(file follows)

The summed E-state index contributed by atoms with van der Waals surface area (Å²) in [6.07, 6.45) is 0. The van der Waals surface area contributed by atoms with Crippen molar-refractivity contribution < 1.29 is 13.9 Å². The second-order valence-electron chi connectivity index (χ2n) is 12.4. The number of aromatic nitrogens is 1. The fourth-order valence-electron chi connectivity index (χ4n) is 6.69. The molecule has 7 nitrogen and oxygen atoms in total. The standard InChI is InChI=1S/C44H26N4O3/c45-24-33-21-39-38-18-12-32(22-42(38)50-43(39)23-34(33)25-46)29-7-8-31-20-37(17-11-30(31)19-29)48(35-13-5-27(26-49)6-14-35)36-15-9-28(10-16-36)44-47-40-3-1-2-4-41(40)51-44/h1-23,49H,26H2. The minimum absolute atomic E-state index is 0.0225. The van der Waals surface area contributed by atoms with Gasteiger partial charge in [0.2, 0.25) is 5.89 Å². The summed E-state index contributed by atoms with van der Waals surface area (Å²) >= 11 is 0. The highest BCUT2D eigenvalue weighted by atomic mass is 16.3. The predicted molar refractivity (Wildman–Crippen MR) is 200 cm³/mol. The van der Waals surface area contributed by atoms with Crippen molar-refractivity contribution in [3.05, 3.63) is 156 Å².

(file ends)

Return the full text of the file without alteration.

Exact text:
The summed E-state index contributed by atoms with van der Waals surface area (Å²) in [6.07, 6.45) is 0. The van der Waals surface area contributed by atoms with Crippen molar-refractivity contribution < 1.29 is 13.9 Å². The second-order valence-electron chi connectivity index (χ2n) is 12.4. The number of aromatic nitrogens is 1. The fourth-order valence-electron chi connectivity index (χ4n) is 6.69. The molecule has 7 nitrogen and oxygen atoms in total. The standard InChI is InChI=1S/C44H26N4O3/c45-24-33-21-39-38-18-12-32(22-42(38)50-43(39)23-34(33)25-46)29-7-8-31-20-37(17-11-30(31)19-29)48(35-13-5-27(26-49)6-14-35)36-15-9-28(10-16-36)44-47-40-3-1-2-4-41(40)51-44/h1-23,49H,26H2. The minimum absolute atomic E-state index is 0.0225. The van der Waals surface area contributed by atoms with Gasteiger partial charge in [0.2, 0.25) is 5.89 Å². The summed E-state index contributed by atoms with van der Waals surface area (Å²) >= 11 is 0. The highest BCUT2D eigenvalue weighted by atomic mass is 16.3. The predicted molar refractivity (Wildman–Crippen MR) is 200 cm³/mol. The van der Waals surface area contributed by atoms with Crippen molar-refractivity contribution in [3.05, 3.63) is 156 Å².